Although the dot com crash came and went domains were being bought and sold at a massive scale. With so much demand it justified ICANN to open up more domains exceeding past the traditional networks for .NET .COM .GOV .EDU .MIL and made prefixes for other countries. It got even crazier later on however the point is buying a domain got insanely cheap going from $25/35 us dollars per year to $9/15 us dollars per year depending on if you wanted privacy protection or not. Couple this with moor's law of technology where storage and CPU power became faster and suddenly hosting a website was not reserved for businesses of the filthy rich. Nor were you cursed to have a website hosting on a friend's server. Now you can own a domain and web space to truly call your own!

internet from raw text to CMS

The learning curve of domain web hosting.

This, of course, didn't come without its drawbacks. In the early 2000's the concept of a CMS (Content Management Software, like WordPress, Drupal, or Joomla) was hyper beta. This resulted in people who wanted a well-designed website resorting to hard coding within a flat-web environment. Spending more time driving through all of the code to make it compliant with emerging search engines than actually writing content for their website.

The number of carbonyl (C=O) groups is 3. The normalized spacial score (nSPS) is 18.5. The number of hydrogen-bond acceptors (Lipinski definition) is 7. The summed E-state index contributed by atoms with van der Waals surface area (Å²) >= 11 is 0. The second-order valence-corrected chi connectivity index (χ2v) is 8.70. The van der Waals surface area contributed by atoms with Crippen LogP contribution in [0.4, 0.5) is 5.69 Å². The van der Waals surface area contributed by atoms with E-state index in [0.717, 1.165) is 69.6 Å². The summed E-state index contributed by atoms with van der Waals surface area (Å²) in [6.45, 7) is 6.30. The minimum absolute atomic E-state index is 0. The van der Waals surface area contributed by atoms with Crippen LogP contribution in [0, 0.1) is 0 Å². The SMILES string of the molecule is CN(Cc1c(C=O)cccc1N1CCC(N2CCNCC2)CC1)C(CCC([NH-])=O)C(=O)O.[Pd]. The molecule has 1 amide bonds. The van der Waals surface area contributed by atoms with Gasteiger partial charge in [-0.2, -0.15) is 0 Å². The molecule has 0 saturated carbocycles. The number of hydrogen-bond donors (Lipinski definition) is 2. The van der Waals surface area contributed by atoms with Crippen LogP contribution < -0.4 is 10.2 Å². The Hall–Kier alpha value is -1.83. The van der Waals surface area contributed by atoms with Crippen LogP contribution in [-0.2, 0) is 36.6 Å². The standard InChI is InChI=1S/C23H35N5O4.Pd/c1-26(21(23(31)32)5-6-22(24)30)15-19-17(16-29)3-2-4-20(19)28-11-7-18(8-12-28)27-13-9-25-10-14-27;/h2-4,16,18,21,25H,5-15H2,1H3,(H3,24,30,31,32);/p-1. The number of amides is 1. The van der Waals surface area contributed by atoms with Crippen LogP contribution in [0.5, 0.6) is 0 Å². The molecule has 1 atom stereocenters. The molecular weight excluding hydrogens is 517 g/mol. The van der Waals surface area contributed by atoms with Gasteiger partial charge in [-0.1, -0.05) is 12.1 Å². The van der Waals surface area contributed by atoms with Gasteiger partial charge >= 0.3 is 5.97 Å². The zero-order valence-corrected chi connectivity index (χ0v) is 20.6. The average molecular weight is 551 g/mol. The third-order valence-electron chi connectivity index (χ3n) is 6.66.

Social networks.

Too many people going through all of that mess was excessive and confusing. Instead, there were services back then such as LiveJournal, and a few years later MySpace offered users an alternative to designing a website from the ground up. You can focus on your content, invite your friends into the said social networked server, and receive instantaneous feedback on the articles and blogs that you go through on a day-by-day basis. Human beings are creatures of laziness in a good and bad way. We will take the shortest path to get the greatest results.